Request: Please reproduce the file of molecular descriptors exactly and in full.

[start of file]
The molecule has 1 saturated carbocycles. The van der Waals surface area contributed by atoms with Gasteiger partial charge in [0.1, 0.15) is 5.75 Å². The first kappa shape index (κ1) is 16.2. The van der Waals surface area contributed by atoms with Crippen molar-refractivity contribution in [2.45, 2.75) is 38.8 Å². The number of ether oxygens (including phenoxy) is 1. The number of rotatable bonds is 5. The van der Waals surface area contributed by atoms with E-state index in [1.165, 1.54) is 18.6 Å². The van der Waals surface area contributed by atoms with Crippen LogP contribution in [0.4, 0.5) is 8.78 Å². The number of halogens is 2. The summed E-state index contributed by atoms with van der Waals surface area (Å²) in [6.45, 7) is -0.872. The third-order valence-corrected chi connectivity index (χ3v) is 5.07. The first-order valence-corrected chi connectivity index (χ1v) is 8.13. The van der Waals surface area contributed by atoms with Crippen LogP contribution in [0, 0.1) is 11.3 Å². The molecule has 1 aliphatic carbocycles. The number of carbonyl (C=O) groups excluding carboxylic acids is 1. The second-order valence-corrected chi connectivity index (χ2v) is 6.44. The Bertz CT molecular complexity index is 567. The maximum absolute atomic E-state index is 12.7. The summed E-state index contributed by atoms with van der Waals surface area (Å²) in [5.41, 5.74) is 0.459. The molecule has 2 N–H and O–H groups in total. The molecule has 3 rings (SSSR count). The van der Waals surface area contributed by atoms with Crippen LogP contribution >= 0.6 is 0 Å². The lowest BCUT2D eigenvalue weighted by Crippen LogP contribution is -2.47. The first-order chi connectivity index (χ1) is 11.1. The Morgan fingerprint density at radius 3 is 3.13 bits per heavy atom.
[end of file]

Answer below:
The molecule has 1 saturated carbocycles. The van der Waals surface area contributed by atoms with Gasteiger partial charge in [0.1, 0.15) is 5.75 Å². The first kappa shape index (κ1) is 16.2. The van der Waals surface area contributed by atoms with Crippen molar-refractivity contribution in [2.45, 2.75) is 38.8 Å². The number of ether oxygens (including phenoxy) is 1. The number of rotatable bonds is 5. The van der Waals surface area contributed by atoms with E-state index in [1.165, 1.54) is 18.6 Å². The van der Waals surface area contributed by atoms with Crippen LogP contribution in [0.4, 0.5) is 8.78 Å². The number of halogens is 2. The summed E-state index contributed by atoms with van der Waals surface area (Å²) in [6.45, 7) is -0.872. The third-order valence-corrected chi connectivity index (χ3v) is 5.07. The first-order valence-corrected chi connectivity index (χ1v) is 8.13. The van der Waals surface area contributed by atoms with Crippen LogP contribution in [0, 0.1) is 11.3 Å². The molecule has 1 aliphatic carbocycles. The number of carbonyl (C=O) groups excluding carboxylic acids is 1. The second-order valence-corrected chi connectivity index (χ2v) is 6.44. The Bertz CT molecular complexity index is 567. The maximum absolute atomic E-state index is 12.7. The summed E-state index contributed by atoms with van der Waals surface area (Å²) in [5.41, 5.74) is 0.459. The molecule has 2 N–H and O–H groups in total. The molecule has 3 rings (SSSR count). The van der Waals surface area contributed by atoms with Crippen LogP contribution >= 0.6 is 0 Å². The lowest BCUT2D eigenvalue weighted by Crippen LogP contribution is -2.47. The first-order chi connectivity index (χ1) is 11.1. The Morgan fingerprint density at radius 3 is 3.13 bits per heavy atom.